In accordance with this approach, EPA prepared its final revision to the HBCD risk determination without relying on assumptions regarding the occupational use of PPE in making the unreasonable risk determination under TSCA Section 6. EPA states that it will consider information on the use of PPE as a means of mitigating risk (including public comments received from industry respondents about occupational safety practices in use) during the risk management phase, as appropriate. As a general matter, when undertaking risk management actions, EPA states that it intends to strive for consistency with applicable OSHA requirements and industry best practices, including appropriate application of the hierarchy of controls, to the extent that applying those measures would address the identified unreasonable risk, including unreasonable risk to potentially exposed or susceptible subpopulations.

Consistent with TSCA Section 9(d), EPA will consult and coordinate TSCA activities with OSHA and other relevant federal agencies “for the purpose of achieving the maximum applicability of TSCA while avoiding the imposition of duplicative requirements.” Informed by the mitigation scenarios and information gathered during the risk evaluation and risk management process, EPA states that it might propose rules that require risk management practices that may be already common practice in many or most facilities. Adopting clear, comprehensive regulatory standards will foster compliance across all facilities (ensuring a level playing field) and ensure protections for all affected workers, especially in cases where current OSHA standards may not apply or be sufficient to address the unreasonable risk.

According to EPA, by removing the assumption of PPE use in making the whole chemical risk determination for HBCD, the same six conditions of use would continue to drive the proposed unreasonable risk determination. The impact of removing the assumption of PPE use, however, would cause four of the six conditions of use that drive the unreasonable risk determination based only on risks to the environment also to drive unreasonable risk based on health risks to workers. The four conditions of use affected by this change are:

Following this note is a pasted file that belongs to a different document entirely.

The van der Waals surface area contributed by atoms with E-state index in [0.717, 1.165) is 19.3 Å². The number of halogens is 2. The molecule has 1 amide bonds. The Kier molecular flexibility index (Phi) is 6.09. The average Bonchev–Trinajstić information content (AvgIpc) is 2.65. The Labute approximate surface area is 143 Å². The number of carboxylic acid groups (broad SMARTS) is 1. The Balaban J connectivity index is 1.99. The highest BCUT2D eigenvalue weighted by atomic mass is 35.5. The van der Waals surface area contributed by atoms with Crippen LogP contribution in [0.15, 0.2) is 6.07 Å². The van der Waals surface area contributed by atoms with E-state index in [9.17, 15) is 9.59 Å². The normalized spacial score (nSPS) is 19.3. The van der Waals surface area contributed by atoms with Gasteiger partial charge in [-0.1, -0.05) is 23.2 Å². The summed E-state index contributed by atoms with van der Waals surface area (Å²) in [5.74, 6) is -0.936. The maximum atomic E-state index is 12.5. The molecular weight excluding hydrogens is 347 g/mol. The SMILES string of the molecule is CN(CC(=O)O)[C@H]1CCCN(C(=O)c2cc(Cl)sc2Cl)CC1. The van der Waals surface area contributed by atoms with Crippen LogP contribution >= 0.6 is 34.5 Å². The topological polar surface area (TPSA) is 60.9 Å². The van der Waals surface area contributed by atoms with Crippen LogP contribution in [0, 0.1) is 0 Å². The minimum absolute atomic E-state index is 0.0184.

• Manufacturing -- Import;
     
  • Processing: Incorporation into formulation, mixture, or reaction products;
     
  • Processing: Incorporation into article; and
     
  • Processing: Recycling (of XPS and EPS foam, resin, panels containing HBCD).
     

Final Conclusions in the Revised TSCA Risk Evaluation Based on the Whole Chemical Approach and Not Assuming the Use of PPE

EPA determined that HBCD presents an unreasonable risk to health and the environment under the conditions of use. EPA’s unreasonable risk determination for HBCD is driven by risks associated with the following conditions of use, considered singularly or in combination with other exposures:

  • Manufacturing -- Import;
     
  • Processing: Incorporation into a Formulation, Mixture, or Reaction Products;
     
  • Processing: Incorporation into Article;
     
  • Processing: Recycling (of XPS and EPS foam, resin, and panels containing HBCD);
     
  • Commercial/Consumer Use: Building/Construction Materials (Installation); and
     
  • Disposal (Demolition).
     

EPA notes that while it assessed commercial and consumer use as part of the same exposure scenario for the “Commercial/Consumer Use: Building/Construction Materials (Installation)” condition of use, it quantified the risks separately and found consumer use did not drive the HBCD unreasonable risk.

Commentary

EPA’s embrace of the whole chemical approach, and its application to HBCD resulting in a single “unreasonable risk” finding for HBCD, will continue to invite criticism from some, and support from others. Whether it will result in a legal challenge remains to be seen. There are many procedural and substantive issues in play in the final rule, and intuitively, it seems reasonable to assume that EPA will be sued, likely by multiple stakeholders. EPA did an admirable job of responding to industry commenters’ concerns with the procedural aspects of EPA’s shift to the whole chemical approach from use-by-use in the final rule. That said, fundamental due process and TSCA interpretative issues remain unresolved. A raft of other issues, including the relevance of applicable OSHA requirements, EPA’s withdrawal of the no unreasonable risk findings with regard to other conditions of use, the withdrawal’s impact on state HBCD regulations, and the likelihood of litigation of the order withdrawing the findings are also in play. Given the fact this is the first final rule reflecting EPA’s new policies, it would seem litigation is in our future.